Another meaningful and productive aspect of our play-testing was how, although we always took thorough and detailed notes of our testing observations for documentation’s sake, our team also always met together immediately after a testing session to recap our individual findings. We compared if things one pair of testers found amongst their players were consistent with what other testers saw. We visited each key takeaway and finding from that test session in detail, while the impact and impressions of our observations were still fresh. Our findings from each testing session directly led to action across development, design, and editorial- from slowing enemies’ movement speeds and simplifying their paths, to altering George’s movement so he walks in perceivable “space-at-a-time” steps, to enlarging the size of all game assets and updating the display of indicators for collected pumpkins to be numbered ribbons, to finalizing the wording and frequency of instructional audio read aloud by the Man with the Yellow Hat. For a project completed in such a relatively short timespan, I believe Pumpkin Boo! is a great case study for the usefulness and value of user testing and the iterative process.

Below are examples of experimental gameplay from our earliest prototype, followed by revised gameplay and design from the final game.


Prototype 1: Final design was not in place at this point, but we saw in our testing that our placeholder assets were rendered far too small for young players to easily keep up with what was happening on screen. Our enemies patrolled back and forth far too quickly, players didn’t seem to notice or care for the optional bunny collectables (which ran around quickly just like enemies), and our level layouts were too windy, tight, and maze-like, which made pumpkins and the level exit difficult to spot and reach. We also implemented mouse controls in the bottom right of the game window, and noticed how it was difficult for our youngest players to use mice or trackpads to interact with the controls while also attending to the action happening in-game.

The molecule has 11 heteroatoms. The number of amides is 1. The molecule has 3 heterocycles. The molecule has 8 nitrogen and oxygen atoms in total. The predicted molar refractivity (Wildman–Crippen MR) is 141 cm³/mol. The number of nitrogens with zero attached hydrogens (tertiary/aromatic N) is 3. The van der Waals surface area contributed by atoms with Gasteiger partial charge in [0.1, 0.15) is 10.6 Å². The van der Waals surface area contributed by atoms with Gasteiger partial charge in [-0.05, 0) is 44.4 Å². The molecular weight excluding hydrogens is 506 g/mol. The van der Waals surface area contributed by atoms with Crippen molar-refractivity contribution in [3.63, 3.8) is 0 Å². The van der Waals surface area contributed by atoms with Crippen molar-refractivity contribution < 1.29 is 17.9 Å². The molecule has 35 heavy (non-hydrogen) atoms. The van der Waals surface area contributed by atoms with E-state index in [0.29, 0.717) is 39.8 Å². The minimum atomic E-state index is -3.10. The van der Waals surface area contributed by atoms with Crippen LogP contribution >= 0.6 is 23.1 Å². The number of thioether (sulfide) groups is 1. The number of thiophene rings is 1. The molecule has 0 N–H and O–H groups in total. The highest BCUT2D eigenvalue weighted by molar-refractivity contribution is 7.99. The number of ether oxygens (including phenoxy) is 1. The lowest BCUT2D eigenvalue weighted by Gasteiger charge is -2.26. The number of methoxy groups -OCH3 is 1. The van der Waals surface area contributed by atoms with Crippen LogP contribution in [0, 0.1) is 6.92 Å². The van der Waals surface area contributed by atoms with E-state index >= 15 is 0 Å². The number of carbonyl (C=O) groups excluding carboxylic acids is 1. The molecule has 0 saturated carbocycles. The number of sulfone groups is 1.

Prototype 1: Our initial game mechanics had George moving continuously while directional keys or the mouse button were held down. This left many young players unable to preceive where George lined up when attempting to grab pumpkins or avoid enemies- they often overshot George’s alignment. George’s movement speed was also faster than what we settled on in the final game. Enemy obstacles were also a bit too tricky, with a great deal of precise movement and timing necessary to grab a pumpkin successfully and tightly enclosed pumpkins seeming like unbeatable traps.

After updating the game through multiple iterations, revised mechanics in the final game:


A deliberate-pacing to George’s movement (one space at a time, with slight pause between moves) made controlling George and lining him up easier for our young players. George is always framed in the center of the game window, and the game world pans as the player moves to keep him in center. Persistent on-screen arrows now surround George, so players using a mouse to play are able to focus on one area for the game action and control interface. Specific directional arrows are also hidden when George is at an impassable wall in each direction, eliminating confusion about where he can and cannot move.


More age-appropriate obstacles and challenges. Enemies acting as obstacles before a collectable pumpkin move at a slower rate with simpler paths and discernible, repeating patterns. Players have more time and space to navigate challenges, and get in and out without getting trapped. The directional arrows also change to display an indicator when George is adjacent to a grabbable pumpkin or bunny.


Additionally, we addressed the issue of players not knowing what to do when there are no pumpkins visible on screen in larger levels that span beyond the size of the viewable game area. At times when pumpkins remain but are beyond George’s view, directional arrows appear at the edges of the game window to point players towards the closest pumpkin. Upon collecting all pumpkins, similar directional arrows indicate where the fairground (level exit) is, if it’s offscreen.